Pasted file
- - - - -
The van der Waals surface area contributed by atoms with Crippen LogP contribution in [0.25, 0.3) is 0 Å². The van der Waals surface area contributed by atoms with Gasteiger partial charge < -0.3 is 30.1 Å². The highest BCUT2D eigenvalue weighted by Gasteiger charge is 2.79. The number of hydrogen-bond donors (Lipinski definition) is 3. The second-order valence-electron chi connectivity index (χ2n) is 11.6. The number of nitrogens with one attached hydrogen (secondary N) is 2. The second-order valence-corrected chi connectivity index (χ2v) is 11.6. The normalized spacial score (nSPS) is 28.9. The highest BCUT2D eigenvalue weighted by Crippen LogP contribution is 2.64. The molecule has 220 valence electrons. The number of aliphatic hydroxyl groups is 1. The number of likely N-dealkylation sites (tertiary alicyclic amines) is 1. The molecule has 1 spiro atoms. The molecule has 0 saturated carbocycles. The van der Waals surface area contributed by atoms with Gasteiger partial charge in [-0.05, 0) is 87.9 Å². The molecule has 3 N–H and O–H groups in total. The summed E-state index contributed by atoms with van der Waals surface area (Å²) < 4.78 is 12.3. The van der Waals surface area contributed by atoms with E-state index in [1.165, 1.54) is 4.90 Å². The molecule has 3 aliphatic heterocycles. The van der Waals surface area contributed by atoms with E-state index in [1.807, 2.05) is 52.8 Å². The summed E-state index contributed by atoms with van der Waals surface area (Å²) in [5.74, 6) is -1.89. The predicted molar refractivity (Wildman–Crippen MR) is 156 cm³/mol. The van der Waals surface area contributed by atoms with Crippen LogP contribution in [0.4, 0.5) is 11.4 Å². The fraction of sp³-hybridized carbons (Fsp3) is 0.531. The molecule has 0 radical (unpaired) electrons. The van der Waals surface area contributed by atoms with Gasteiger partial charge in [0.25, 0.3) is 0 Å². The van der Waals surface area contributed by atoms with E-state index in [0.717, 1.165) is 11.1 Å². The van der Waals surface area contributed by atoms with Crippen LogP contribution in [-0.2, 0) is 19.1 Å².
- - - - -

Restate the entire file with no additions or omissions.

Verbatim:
The van der Waals surface area contributed by atoms with Crippen LogP contribution in [0.25, 0.3) is 0 Å². The van der Waals surface area contributed by atoms with Gasteiger partial charge < -0.3 is 30.1 Å². The highest BCUT2D eigenvalue weighted by Gasteiger charge is 2.79. The number of hydrogen-bond donors (Lipinski definition) is 3. The second-order valence-electron chi connectivity index (χ2n) is 11.6. The number of nitrogens with one attached hydrogen (secondary N) is 2. The second-order valence-corrected chi connectivity index (χ2v) is 11.6. The normalized spacial score (nSPS) is 28.9. The highest BCUT2D eigenvalue weighted by Crippen LogP contribution is 2.64. The molecule has 220 valence electrons. The number of aliphatic hydroxyl groups is 1. The number of likely N-dealkylation sites (tertiary alicyclic amines) is 1. The molecule has 1 spiro atoms. The molecule has 0 saturated carbocycles. The van der Waals surface area contributed by atoms with Gasteiger partial charge in [-0.05, 0) is 87.9 Å². The molecule has 3 N–H and O–H groups in total. The summed E-state index contributed by atoms with van der Waals surface area (Å²) < 4.78 is 12.3. The van der Waals surface area contributed by atoms with E-state index in [1.165, 1.54) is 4.90 Å². The molecule has 3 aliphatic heterocycles. The van der Waals surface area contributed by atoms with E-state index in [1.807, 2.05) is 52.8 Å². The summed E-state index contributed by atoms with van der Waals surface area (Å²) in [5.74, 6) is -1.89. The predicted molar refractivity (Wildman–Crippen MR) is 156 cm³/mol. The van der Waals surface area contributed by atoms with Crippen LogP contribution in [0.4, 0.5) is 11.4 Å². The fraction of sp³-hybridized carbons (Fsp3) is 0.531. The molecule has 0 radical (unpaired) electrons. The van der Waals surface area contributed by atoms with Gasteiger partial charge in [0.25, 0.3) is 0 Å². The van der Waals surface area contributed by atoms with E-state index in [0.717, 1.165) is 11.1 Å². The van der Waals surface area contributed by atoms with Crippen LogP contribution in [-0.2, 0) is 19.1 Å².